Defective Medical Devices
Serving Clients Nationwide From Our Texas Offices in Corpus Christi, San Antonio, and Austin
As a patient or consumer, you should be able to trust the medical devices your doctors and other medical staff are using or implanting into your body. Unfortunately, medical devices have caused thousands of patients additional pain and suffering, more surgeries, and sometimes death. Many medical devices require complex and invasive surgeries that pose a significant risk of permanent or fatal injury. When a device fails, moves, or otherwise starts to harm a patient instead of help, additional procedures may be required to fix or remove the device.
Defective Medical Devices Pose Risk of Serious Injury and Death
Sadly, medical device manufacturers put large profits before patient safety in some instances. Insufficient research on the risks and dangers of a particular device can oftentimes lead to deadly consequences for people seeking treatment for their ailments.
At Thomas J. Henry, we will help you take on the healthcare system or medical device manufacturer that contributed to your injury caused by a faulty medical device. When the unthinkable occurs to you or a loved one and an implanted device begins to hurt instead of heal, contact us immediately. Our experienced defective device lawyers are available 24/7, nights and weekends to take your call.
What is a Medical Device Recall?
Recalls occur when a medical device is defective or a risk to a patient’s health (or both). A device is considered to be recalled if the manufacturer takes actions to correct or remove the device that violates FDA law. In some cases, the recalled device may not necessarily need to be removed from a patient, or the risks of removal outweigh the risk of leaving it in place.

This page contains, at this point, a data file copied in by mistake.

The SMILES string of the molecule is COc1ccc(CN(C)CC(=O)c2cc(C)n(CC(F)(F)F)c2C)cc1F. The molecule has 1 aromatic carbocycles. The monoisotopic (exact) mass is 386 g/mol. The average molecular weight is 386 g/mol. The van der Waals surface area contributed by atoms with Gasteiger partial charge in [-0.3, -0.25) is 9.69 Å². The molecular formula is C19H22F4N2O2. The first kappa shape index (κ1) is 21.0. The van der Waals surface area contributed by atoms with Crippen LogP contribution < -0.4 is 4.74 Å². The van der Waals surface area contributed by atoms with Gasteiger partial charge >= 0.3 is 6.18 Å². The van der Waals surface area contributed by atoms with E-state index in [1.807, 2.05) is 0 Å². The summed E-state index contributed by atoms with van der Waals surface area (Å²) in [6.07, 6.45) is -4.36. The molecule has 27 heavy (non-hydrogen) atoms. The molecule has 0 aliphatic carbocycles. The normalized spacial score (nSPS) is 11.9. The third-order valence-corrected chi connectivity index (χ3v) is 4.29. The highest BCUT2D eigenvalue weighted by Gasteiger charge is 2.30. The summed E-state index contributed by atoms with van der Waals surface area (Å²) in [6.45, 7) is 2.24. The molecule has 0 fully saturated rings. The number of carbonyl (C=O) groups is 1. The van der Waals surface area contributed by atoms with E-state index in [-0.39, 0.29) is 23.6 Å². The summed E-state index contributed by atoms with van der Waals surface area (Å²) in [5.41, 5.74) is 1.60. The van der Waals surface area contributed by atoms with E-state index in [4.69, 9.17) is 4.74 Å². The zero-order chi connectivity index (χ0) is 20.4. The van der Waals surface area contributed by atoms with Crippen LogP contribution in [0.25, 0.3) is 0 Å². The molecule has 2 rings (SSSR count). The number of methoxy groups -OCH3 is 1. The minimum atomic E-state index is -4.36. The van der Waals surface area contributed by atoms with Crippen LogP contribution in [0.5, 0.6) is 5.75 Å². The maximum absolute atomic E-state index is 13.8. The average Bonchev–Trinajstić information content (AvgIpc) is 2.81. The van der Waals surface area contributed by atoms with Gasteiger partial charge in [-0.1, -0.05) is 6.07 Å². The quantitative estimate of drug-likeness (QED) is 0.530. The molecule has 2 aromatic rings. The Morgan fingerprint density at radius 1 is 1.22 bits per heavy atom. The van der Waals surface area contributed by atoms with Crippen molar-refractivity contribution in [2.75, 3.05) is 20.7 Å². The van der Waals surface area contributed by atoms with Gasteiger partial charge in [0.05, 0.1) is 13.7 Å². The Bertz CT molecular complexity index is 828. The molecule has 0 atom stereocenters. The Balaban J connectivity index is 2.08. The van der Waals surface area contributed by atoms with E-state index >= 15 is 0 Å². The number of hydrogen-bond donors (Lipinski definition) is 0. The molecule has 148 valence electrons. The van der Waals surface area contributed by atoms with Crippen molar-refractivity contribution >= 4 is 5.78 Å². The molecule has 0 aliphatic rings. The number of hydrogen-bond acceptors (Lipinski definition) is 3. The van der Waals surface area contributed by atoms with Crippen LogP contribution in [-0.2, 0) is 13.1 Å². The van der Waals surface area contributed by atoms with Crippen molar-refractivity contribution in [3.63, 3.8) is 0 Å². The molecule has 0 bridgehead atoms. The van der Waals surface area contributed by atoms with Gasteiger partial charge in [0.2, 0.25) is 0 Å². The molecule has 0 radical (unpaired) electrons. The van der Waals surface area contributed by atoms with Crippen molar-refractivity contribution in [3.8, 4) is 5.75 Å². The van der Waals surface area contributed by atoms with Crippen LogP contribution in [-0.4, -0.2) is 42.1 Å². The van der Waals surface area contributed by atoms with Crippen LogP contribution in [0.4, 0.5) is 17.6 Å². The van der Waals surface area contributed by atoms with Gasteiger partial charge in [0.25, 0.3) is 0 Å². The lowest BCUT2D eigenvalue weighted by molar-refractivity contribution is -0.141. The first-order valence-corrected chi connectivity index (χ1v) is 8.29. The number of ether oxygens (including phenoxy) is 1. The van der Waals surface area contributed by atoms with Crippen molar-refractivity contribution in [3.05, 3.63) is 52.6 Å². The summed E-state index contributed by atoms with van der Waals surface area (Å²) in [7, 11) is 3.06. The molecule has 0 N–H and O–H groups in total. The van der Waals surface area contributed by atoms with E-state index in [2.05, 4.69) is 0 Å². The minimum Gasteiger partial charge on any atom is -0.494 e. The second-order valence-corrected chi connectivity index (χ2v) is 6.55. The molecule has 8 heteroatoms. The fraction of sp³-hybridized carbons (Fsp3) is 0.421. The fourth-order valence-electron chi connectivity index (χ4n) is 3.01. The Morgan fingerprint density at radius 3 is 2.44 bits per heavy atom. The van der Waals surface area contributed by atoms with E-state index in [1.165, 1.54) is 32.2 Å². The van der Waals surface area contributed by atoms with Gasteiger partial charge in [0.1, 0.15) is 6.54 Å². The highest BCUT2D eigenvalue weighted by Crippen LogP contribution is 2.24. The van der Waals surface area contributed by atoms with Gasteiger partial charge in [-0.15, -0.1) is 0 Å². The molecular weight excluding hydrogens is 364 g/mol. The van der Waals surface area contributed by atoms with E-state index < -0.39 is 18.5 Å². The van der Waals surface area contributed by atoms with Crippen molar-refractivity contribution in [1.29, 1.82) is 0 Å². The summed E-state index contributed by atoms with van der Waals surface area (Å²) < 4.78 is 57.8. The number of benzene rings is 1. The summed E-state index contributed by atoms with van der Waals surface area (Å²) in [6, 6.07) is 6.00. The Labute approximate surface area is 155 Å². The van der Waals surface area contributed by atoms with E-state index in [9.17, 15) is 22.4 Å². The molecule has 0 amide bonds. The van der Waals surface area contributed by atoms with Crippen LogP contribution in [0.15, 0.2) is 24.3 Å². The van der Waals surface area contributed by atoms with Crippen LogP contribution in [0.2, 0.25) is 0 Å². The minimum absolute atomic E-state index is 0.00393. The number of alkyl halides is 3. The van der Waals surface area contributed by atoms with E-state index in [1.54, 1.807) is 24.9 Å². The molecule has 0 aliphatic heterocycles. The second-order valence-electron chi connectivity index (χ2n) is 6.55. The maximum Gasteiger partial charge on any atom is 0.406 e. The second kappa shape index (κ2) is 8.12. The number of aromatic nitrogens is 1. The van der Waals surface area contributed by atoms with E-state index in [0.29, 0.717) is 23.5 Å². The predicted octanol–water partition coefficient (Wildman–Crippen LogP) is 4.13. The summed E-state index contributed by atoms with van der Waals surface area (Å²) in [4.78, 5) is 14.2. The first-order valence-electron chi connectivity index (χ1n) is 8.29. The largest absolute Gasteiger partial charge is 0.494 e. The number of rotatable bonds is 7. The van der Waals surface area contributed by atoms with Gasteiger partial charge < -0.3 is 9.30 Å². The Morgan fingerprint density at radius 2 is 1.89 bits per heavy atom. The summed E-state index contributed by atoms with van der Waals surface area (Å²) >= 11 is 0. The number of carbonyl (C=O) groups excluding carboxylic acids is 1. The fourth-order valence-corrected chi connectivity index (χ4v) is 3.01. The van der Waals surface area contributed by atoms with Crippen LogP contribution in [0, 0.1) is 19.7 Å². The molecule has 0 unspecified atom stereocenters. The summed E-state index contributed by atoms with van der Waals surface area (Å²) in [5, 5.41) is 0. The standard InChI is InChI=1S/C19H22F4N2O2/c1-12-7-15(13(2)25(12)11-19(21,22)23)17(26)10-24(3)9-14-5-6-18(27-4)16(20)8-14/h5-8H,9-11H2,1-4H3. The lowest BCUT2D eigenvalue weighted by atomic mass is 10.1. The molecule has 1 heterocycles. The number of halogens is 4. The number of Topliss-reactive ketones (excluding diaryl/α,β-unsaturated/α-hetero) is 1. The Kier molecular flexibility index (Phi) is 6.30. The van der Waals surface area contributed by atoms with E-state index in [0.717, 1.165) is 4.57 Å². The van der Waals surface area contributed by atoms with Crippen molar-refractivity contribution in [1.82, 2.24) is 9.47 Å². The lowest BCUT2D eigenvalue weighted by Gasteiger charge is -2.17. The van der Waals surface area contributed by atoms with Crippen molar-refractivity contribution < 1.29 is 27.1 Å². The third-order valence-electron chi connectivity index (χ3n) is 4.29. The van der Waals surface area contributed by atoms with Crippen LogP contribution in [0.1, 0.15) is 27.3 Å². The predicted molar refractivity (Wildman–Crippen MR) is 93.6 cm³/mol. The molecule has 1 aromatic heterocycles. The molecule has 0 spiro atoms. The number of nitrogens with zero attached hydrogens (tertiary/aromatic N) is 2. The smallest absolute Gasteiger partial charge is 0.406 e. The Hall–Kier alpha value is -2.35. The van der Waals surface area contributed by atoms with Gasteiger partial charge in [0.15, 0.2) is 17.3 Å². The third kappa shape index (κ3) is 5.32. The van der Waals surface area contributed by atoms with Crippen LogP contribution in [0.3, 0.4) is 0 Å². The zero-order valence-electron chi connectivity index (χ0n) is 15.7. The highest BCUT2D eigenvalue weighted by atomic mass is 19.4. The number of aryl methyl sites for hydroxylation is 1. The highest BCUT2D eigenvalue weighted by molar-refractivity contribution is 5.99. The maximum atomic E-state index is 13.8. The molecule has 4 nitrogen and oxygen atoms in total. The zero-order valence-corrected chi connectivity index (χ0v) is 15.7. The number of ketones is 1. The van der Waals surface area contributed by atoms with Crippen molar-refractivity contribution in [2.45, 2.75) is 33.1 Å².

Types of actions that result in a medical device recall include:
- Inspecting the device for issues
- Adjusting settings
- Destroying the device
- Notifying patients of a problem with the defective device
- Monitoring patients for issues
The FDA is in charge of monitoring all medical devices and drugs available for consumer use. In most cases, a company, including manufacturers and/or distributors, will usually recall their medical devices on their own or voluntarily. However, if a medical device is associated with significant health problems or death, the FDA can legally require a company to recall a device immediately.
When a company recalls a medical device, they will:
- Contact the customers who received the product from them, and takes steps to reach others who need to be notified usually by press release.
- Supply information to help users identify the product and take steps to minimize health consequences.
- Take action to prevent the problem from happening again.
Classification of Medical Device Recalls
FDA classifies medical device recalls into three categories, representing the potential risk to public health: Class I, Class II, and Class III. This classification process usually takes place after the company has issued its recall.
Class I: A situation where there is a reasonable chance that a product will cause serious health problems or death.
Class II: A situation where a product may cause a temporary or reversible health problem or where there is a slight chance that it will cause serious health problems or death.
Class III: A situation where a product is not likely to cause any health problem or injury.
A recall is terminated only after the FDA deems the product no longer in violation of the law and no longer presents a health hazard to patients.
What Types of Defective Medical Devices Are Recalled?
Medical devices of all types have been subjected to recalls. In 2015 alone, there were 32 recalls issued on defective medical devices. Defective medical devices subject to recalls include:
- Skin grafts
- Surgical tools
- Implantable cardioverter defibrillators (ICD)
- Post-surgical devices
- Hip implants
- IVC filters